To the Editor:
I’m here to write a short story about my last adventure. I hitched into Garberville last August looking for some work. I was not above doing "trim work" as it seemed at the time to be a ready thing, and there were many searching for the same. I was homeless on arrival. I had a bag with a few clothes, a blanket, and my shampoo and toothpaste.
I immediately searched for a place to rest my head at night, and as I’m not the most social, or trusting type, it had to be where not much foot traffic might cross my path. I soon found solace alongside the 101 freeway, amongst some bushes close enough to the road to feel the passing truck vibrations yet remain unseen, at least mostly unseen, and mostly at night.
Having found this spot, and feeling as though I were claiming a piece of land in an otherwise unforgiving environment, I settled in for my first night. It was uneventful.
The next morning I awoke to a very thick and soon to find out, a very regular fog, that soaked my blanket, and left me wondering if a trip to the local dryers was going to be a regular event. I rolled and stuffed my blanket, and folded and packed the tarp I used for a ground barrier, and swung it over my shoulder to see what Garberville was to be about.
The laundry was okay, and soon with the few quarters I had, I was ready for the day. There is a town square I found to be okay for short hangouts, and was equipped with a place to charge my phone. My phone was my lifeline to my past, present, and probably my future, so it was to become my first regular stop of the day. _
Well, this went on for two months, no "trimming" prospects presented themselves, and learning along the way, it was quite the dubious affair to be involved in anyways. I made up my mind to look for a "regular" job. Now mind you, these days were not uneventful, nor exactly comfortable. Not only physically challenging, but mentally. Showers were not available except at night behind a tree with a gallon of water, and only when the temperature agreed I wouldn’t choke on my breath as I poured water over my naked body. But it was necessary, and I was and am a person who in even the most dire situations, strives to remain presentable.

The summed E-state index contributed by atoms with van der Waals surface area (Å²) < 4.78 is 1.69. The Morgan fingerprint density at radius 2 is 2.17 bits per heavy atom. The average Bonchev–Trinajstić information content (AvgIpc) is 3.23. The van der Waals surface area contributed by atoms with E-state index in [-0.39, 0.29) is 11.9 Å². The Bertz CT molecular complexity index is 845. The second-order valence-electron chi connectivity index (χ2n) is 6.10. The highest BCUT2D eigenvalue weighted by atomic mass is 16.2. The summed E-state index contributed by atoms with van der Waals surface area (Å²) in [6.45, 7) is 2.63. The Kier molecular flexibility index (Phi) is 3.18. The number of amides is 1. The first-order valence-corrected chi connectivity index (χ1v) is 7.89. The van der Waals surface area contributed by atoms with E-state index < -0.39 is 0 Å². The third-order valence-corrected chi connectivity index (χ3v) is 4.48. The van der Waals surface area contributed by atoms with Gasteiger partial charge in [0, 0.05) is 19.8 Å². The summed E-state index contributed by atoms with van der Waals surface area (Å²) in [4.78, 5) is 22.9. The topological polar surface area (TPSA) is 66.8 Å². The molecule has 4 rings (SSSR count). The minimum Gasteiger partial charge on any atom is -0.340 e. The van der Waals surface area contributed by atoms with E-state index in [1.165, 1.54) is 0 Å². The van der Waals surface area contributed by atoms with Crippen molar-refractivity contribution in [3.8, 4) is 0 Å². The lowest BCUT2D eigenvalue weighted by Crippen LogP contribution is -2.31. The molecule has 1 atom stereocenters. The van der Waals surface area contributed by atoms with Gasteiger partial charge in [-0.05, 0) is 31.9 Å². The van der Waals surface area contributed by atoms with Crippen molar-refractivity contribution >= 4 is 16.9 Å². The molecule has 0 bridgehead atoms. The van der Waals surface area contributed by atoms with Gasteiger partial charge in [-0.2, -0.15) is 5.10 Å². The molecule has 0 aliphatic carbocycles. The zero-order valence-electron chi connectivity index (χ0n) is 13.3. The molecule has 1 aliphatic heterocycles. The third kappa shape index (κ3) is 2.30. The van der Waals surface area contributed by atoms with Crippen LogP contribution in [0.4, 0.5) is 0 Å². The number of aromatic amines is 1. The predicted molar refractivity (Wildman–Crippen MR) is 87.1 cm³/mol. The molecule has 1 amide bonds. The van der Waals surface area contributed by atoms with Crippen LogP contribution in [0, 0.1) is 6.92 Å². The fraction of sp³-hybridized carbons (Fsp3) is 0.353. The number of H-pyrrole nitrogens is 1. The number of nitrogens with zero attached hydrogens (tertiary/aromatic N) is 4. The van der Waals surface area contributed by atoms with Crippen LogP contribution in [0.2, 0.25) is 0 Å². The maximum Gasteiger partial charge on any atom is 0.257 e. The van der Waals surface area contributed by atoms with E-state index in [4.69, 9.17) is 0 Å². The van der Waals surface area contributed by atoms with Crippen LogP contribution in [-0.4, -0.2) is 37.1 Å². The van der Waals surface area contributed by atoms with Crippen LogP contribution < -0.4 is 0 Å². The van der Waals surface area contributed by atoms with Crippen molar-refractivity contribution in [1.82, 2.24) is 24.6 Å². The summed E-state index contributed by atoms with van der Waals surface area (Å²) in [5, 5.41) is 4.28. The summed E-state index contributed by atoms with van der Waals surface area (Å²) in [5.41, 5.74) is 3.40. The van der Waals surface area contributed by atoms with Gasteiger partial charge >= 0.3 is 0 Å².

This said, I noticed a help wanted sign in the window of the local grocery store one day, and decided to give it a shot. I entered and found from a deli employee that I should apply forthwith. And I did. I was interviewed the next day, and the last question asked of me was whether I could pass a drug test or not. Funny, but mind you, this was Humboldt County... I said yes, as I was never a big fan of pot, though I really had nothing against it personally.
Took the test the next day and waited for the results so as to start work. The job was wonderful. The people were very nice, but I did hide the fact I was homeless and on the streets, to avoid unnecessary stereotypes. And until only a week ago, I remained on the streets working not only in the deli full time, but also as a dishwasher at The House Of Burgess here in Garberville on my two days off.
This went on for 43 days straight and then a stroke of goodwill rescued me from the beginning of the below freezing days we have just experienced. And even I was worried about this as being a life and death situation.
A co-worker mentioned a friend of his that needed a roommate in a two-bedroom duplex, and in short, I was off the streets. I’ve since stopped working at the restaurant, it was just too much, and I was always exhausted. But I continue at the deli full time, and enjoy it.
I need everything (laughing). I have upgraded to a sleeping bag on the floor, but thanks to the love and prayers of many wonderful people I have four walls, and a ceiling that doesn’t twinkle with the pattern of the Big Dipper.
This I tell to those who wander, and wonder if it’s at all possible to overcome great barriers, and rejoin society in a productive, and rewarding way, having nothing but good sense, a good heart, and a clean drug test. Yes, it is possible, I know, I did it. And you can, too.